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The Last of Us Part II Remastered Feature Opinion Op-Ed HBO Series

HBO’s Adaptation Can Fix The Worst Part About The Last Of Us Part II

by Wesley LeBlanc on Jan 16, 2024 at 09:00 AM

The Last of Us Part II Remastered hits PlayStation 5 exclusively on Friday, January 19. I recently played through its story, my first of the remastered version but my third time overall. Or rather, I watched my wife, a first-time player unspoiled of its events, play through it – I interviewed her about it, and you can read those impressions here. But I experienced The Last of Us Part II’s story once more nonetheless. Big surprise: I really loved it, just like I did in 2020. I might like it even more now today, to be honest.

The last of us part ii remastered impressions first-time player 2024 roguelike no return survival

Spoilers for The Last of Us Part II

However, one of my biggest criticisms of the game in 2020 stands out even more in 2024: the Rattlers, specifically, those last two or three hours of the game. It's clear why this part of the game exists. Despite the "happy" ending Ellie seemingly achieved – with a great partner, a child to take care of (satisfying  Ellie's Joel-like need to be the protector of something), and the dream house Joel always wanted for them – Ellie wasn't happy. She still had PTSD, playing back Joel's final moments in her head while knowing the person responsible is still alive. 

It ate and ate at her, and when Tommy arrived with a clue about Abby's whereabouts, Ellie couldn't stop herself despite her best efforts and those of Dina, who pleaded that she stay. So, she trekked to California to track down Joel's killer. Meanwhile, Abby and Lev, chipper and excited about their new life, are busy following whispers of a group of Fireflies in the state. Abby, despite the trauma of her dad dying and what killing Joel did to her psyche, has seemingly achieved the kind of happiness we all want Ellie to find, too. By this point in the game, you've come full circle on Abby, better understanding why she killed the beloved protagonist of The Last of Us Part I and what she did to atone for it. You're rooting for her and Lev and their journey to find some Fireflies while begging Ellie not to give chase.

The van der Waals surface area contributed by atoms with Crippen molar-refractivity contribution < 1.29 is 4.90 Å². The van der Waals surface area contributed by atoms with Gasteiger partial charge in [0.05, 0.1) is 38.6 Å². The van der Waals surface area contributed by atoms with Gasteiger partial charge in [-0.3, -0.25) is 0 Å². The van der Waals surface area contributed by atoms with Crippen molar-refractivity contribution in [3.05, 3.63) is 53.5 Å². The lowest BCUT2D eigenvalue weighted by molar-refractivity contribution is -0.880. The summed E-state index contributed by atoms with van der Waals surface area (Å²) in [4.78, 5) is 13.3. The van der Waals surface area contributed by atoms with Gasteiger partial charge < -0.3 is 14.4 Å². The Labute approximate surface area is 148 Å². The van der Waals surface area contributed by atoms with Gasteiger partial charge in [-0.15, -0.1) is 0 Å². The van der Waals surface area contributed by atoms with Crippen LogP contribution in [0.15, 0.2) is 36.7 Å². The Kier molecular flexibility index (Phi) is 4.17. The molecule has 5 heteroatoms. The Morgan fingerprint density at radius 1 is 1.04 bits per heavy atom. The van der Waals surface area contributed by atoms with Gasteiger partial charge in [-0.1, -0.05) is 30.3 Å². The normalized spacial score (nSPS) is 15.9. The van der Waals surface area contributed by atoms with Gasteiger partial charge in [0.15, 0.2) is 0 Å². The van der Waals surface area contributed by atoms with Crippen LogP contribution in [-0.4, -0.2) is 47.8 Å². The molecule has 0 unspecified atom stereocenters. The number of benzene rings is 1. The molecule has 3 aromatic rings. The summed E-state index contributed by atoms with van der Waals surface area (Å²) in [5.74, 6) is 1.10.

The last of us part ii remastered impressions first-time player 2024 roguelike no return survival

I'm entirely on board with this narrative setup, even though it's another two to three hours of game on top of an already exhausting journey. But then The Last of Us Part II introduces the Rattlers, another survivor group who does…things? I don't know; I think they capture people and torture them and also do some weird stuff with the infected. The Rattlers are barebones and feel thrown in to give players enemies to shoot at. In a game where survivor groups are set up to be significant players in the story, be it Fireflies or Seraphites or WLF, tossing the Rattlers in right as the game's ending and ultimately doing little with them feels like a waste. 

There are some interesting ideas about the Rattlers, specifically how they treat and use infected. They're different from the other survivor groups, leaning more into a Sons of Anarchy motorcycle club vibe. It could be interesting, but it is never capitalized on.

The Last of Us Part II Remastered Feature Opinion Op-Ed HBO Series